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Brad Bourn claims there's systematic bullying on the Minneapolis Park Board

Brad Bourn, a self-styled social justice warrior, isn't making friends or influencing fellow commissioners.

Brad Bourn, a self-styled social justice warrior, isn't making friends or influencing fellow commissioners.

"Oh dear!"

Those are Arlene Fried's first words when asked about Minneapolis Park Board Commissioner Brad Bourn. Feelings of embarrassment quickly follow for Fried, co-founder of the watchdog citizens group Park Watch.

"This is hard on me," she says. "When Brad first ran I supported and really liked him. But once he got on the board, he changed. It's difficult to explain. He seems to always take an opposing viewpoint just to take it. There's almost like a vengeance to him now and he's become truly unpleasant.... He drives me crazy."    

Others as well. 

People within and outside the board offer similar appraisals. They can appreciate the virtue of Bourn's causes. He's green to the point of envy while voting against the board's annual budget because it shortchanged facilities in some of the city's neediest neighborhoods. 

It's his motivations that are called into question.

"His intentions are good," says Park Board President Liz Wielinski. "His methods are not."

Bourn's rigidity with no apparent end game was on display in 2014 when the board tackled proposing a new tobacco ordinance. There was consensus among commissioners to ban all forms of use, including vaping. Absent from the initiative was enforcement. Minnesotans tend to be law-abiding, they reasoned. Let's pass the ban, give it a year, and then revisit the issue of punitive action if the prohibition fell on deaf ears.

Bourn wouldn't have it. He wanted park police to be able to drag people out of Hidden Beach if they were sucking on a Camel Light. He was at the forefront. It fizzled right there. Today, tobacco regs in Minneapolis parks remain a ragtag compendium that often require a master's degree to understand.    

Fast forward to late last summer.

In August, Bourn threw his fellow panel members under the bus during the Loring Pond zombie weed controversy. The board had allocated $130,000 to annihilate stubborn cattails. They'd cut the intruders three inches below the water line so their hollow stems would flood and suffocate. Where hacking was impossible, they'd nuke them with herbicide.

Again, there was agreement inside the board that chemicals would be necessary, at least in part, to handle the problem. Yet Bourn took to grandstanding solo, writing, "I’ve suggested that during that six-month period, the Park Board place a temporary moratorium on chemical use. Unfortunately, there does not seem to be support for that proposal at the board.”

All the while Bourn was well-briefed that there was no other alternative. But that didn't stop him from playing to the crowd and painting his co-workers to look like the bad guys.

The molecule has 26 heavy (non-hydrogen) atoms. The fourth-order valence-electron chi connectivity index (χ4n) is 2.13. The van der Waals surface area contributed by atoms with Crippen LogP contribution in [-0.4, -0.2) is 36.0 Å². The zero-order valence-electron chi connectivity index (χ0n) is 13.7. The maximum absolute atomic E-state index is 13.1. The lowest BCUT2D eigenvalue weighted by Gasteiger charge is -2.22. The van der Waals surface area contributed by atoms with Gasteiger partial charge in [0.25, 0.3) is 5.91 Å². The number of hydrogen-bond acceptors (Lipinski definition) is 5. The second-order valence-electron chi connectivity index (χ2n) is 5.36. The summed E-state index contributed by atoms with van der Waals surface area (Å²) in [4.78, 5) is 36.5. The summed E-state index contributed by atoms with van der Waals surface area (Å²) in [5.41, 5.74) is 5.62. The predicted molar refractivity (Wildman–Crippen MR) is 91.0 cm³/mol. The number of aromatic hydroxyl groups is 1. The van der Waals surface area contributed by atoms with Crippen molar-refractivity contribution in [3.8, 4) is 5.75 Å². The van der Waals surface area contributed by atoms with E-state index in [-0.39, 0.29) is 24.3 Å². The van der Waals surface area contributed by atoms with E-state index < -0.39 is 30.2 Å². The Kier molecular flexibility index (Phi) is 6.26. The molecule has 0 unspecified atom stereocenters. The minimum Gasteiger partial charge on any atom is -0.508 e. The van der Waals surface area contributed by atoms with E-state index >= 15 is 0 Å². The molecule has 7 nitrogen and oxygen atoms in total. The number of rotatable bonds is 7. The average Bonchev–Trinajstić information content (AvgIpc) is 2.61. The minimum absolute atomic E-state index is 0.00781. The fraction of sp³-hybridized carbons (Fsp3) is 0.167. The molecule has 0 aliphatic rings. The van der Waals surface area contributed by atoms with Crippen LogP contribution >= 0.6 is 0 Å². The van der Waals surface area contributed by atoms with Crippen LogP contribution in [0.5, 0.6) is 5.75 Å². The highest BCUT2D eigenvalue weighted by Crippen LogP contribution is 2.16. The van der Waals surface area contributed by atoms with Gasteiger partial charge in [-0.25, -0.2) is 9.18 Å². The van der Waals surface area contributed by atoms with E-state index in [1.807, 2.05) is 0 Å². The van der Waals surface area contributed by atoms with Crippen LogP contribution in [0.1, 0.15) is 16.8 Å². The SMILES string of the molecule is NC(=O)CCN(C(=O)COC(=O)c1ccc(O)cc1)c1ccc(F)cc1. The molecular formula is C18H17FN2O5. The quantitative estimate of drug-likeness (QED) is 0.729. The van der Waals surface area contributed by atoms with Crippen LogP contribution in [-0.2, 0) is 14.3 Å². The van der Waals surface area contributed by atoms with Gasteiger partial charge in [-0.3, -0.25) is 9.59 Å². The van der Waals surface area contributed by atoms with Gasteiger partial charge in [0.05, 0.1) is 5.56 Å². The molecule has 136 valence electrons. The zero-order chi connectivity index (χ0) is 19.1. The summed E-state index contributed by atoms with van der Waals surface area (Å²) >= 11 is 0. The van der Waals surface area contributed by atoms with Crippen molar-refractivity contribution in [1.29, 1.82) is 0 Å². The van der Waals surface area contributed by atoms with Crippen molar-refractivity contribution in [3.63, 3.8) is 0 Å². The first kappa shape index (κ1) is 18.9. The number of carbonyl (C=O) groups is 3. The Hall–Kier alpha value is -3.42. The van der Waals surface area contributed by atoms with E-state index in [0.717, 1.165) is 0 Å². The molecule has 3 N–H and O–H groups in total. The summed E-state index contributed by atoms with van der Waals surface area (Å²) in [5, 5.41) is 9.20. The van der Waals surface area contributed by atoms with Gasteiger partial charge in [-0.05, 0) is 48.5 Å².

Patience with Bourn appears to have tapped out last week.  

For about the first 40 minutes of last Wednesday's meeting, the commishes made nice. Superintendent Jayne Miller stood at the podium answering questions about asking voters to approve a property tax increase later this year. The idea is controversial for one reason. It's serious money: $300 million over 20 years that would be put toward Minneapolis' 157 haggard neighborhood parks. 

After Miller had answered a question, the mic belonged to Bourn. He called out commissioners Jon Olson and Steffanie Musich, insinuating that they'd bullied him. "It's really systematic of the bullying nature of the Minneapolis Park Board at times," he said.

Olson started laughing. The meeting deteriorated into a low-grade yelling match. Bourn even asked that Olson be removed.

His charge has left fellow board members dumbfounded. Wielinski even took to research to make sense of the accusation. But the only bully she found was...Bourn.

"Systematic bullying would fit the definition of what Commissioner Bourn does," she says. "Bullies are intentionally trying to harm you and your ability to do your work. Commissioner Bourn has made it perfectly clear to me he's uncomfortable with the path I'm leading as the park board president and will do whatever he can to stop me from getting my work done." 

"I'd say it's more like systematic disagreement with his methods." 

She points to Bourn's online postings, where other park board members who've disagreed with him have been branded as cowardly and disingenuous.

"In the Park Board, like with any government, whoever your enemy is today, you might need them as a friend tomorrow," says Wielinski. "That long-term thinking doesn't appear to be part of his strategy."

Commissioner John Erwin was out of town for last week's gathering. He has watched the video online, though. He's equally flummoxed.

"People on the board are passionate," says. "They can disagree on issues. There's nothing about the Park Board that I've ever seen to suggest there's systematic bullying. Disagreement, yes, but not bullying."

Contacted yesterday, Bourn said "he'd be more than happy" to expound on his comments, but his schedule was packed and he'd call later in the day. He didn't.